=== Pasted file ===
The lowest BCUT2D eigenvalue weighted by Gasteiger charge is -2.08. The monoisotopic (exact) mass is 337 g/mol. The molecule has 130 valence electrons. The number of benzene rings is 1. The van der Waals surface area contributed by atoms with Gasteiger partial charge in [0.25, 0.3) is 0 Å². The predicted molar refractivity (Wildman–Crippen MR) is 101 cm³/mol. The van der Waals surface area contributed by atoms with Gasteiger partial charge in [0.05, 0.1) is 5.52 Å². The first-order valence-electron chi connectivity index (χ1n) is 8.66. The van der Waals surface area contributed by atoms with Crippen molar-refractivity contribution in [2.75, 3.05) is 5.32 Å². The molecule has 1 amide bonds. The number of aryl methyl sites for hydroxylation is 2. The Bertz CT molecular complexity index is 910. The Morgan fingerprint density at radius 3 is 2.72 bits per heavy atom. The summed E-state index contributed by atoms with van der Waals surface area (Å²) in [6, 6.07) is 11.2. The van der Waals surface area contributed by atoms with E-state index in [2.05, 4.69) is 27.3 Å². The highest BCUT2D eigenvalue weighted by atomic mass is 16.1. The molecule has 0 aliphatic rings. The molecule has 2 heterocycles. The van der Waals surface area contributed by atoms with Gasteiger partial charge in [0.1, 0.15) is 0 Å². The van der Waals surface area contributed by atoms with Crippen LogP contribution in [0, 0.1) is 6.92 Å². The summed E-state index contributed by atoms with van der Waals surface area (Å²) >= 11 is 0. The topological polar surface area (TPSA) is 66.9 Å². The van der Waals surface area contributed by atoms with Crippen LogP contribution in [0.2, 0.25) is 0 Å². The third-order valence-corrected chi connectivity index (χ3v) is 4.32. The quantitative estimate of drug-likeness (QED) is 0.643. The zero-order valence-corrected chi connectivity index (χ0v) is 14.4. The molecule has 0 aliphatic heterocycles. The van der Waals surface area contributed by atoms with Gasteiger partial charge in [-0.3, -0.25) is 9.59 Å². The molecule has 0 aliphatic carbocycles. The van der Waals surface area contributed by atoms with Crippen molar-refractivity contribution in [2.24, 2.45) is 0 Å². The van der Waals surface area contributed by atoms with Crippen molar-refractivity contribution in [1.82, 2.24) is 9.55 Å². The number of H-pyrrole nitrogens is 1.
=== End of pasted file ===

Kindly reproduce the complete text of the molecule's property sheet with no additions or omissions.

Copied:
The lowest BCUT2D eigenvalue weighted by Gasteiger charge is -2.08. The monoisotopic (exact) mass is 337 g/mol. The molecule has 130 valence electrons. The number of benzene rings is 1. The van der Waals surface area contributed by atoms with Gasteiger partial charge in [0.25, 0.3) is 0 Å². The predicted molar refractivity (Wildman–Crippen MR) is 101 cm³/mol. The van der Waals surface area contributed by atoms with Gasteiger partial charge in [0.05, 0.1) is 5.52 Å². The first-order valence-electron chi connectivity index (χ1n) is 8.66. The van der Waals surface area contributed by atoms with Crippen molar-refractivity contribution in [2.75, 3.05) is 5.32 Å². The molecule has 1 amide bonds. The number of aryl methyl sites for hydroxylation is 2. The Bertz CT molecular complexity index is 910. The Morgan fingerprint density at radius 3 is 2.72 bits per heavy atom. The summed E-state index contributed by atoms with van der Waals surface area (Å²) in [6, 6.07) is 11.2. The van der Waals surface area contributed by atoms with E-state index in [2.05, 4.69) is 27.3 Å². The highest BCUT2D eigenvalue weighted by atomic mass is 16.1. The molecule has 0 aliphatic rings. The molecule has 2 heterocycles. The van der Waals surface area contributed by atoms with Gasteiger partial charge in [0.1, 0.15) is 0 Å². The van der Waals surface area contributed by atoms with Crippen LogP contribution in [0, 0.1) is 6.92 Å². The summed E-state index contributed by atoms with van der Waals surface area (Å²) >= 11 is 0. The topological polar surface area (TPSA) is 66.9 Å². The van der Waals surface area contributed by atoms with Crippen LogP contribution in [0.2, 0.25) is 0 Å². The third-order valence-corrected chi connectivity index (χ3v) is 4.32. The quantitative estimate of drug-likeness (QED) is 0.643. The zero-order valence-corrected chi connectivity index (χ0v) is 14.4. The molecule has 0 aliphatic heterocycles. The van der Waals surface area contributed by atoms with Gasteiger partial charge in [-0.3, -0.25) is 9.59 Å². The molecule has 0 aliphatic carbocycles. The van der Waals surface area contributed by atoms with Crippen molar-refractivity contribution in [2.24, 2.45) is 0 Å². The van der Waals surface area contributed by atoms with Crippen molar-refractivity contribution in [1.82, 2.24) is 9.55 Å². The number of H-pyrrole nitrogens is 1.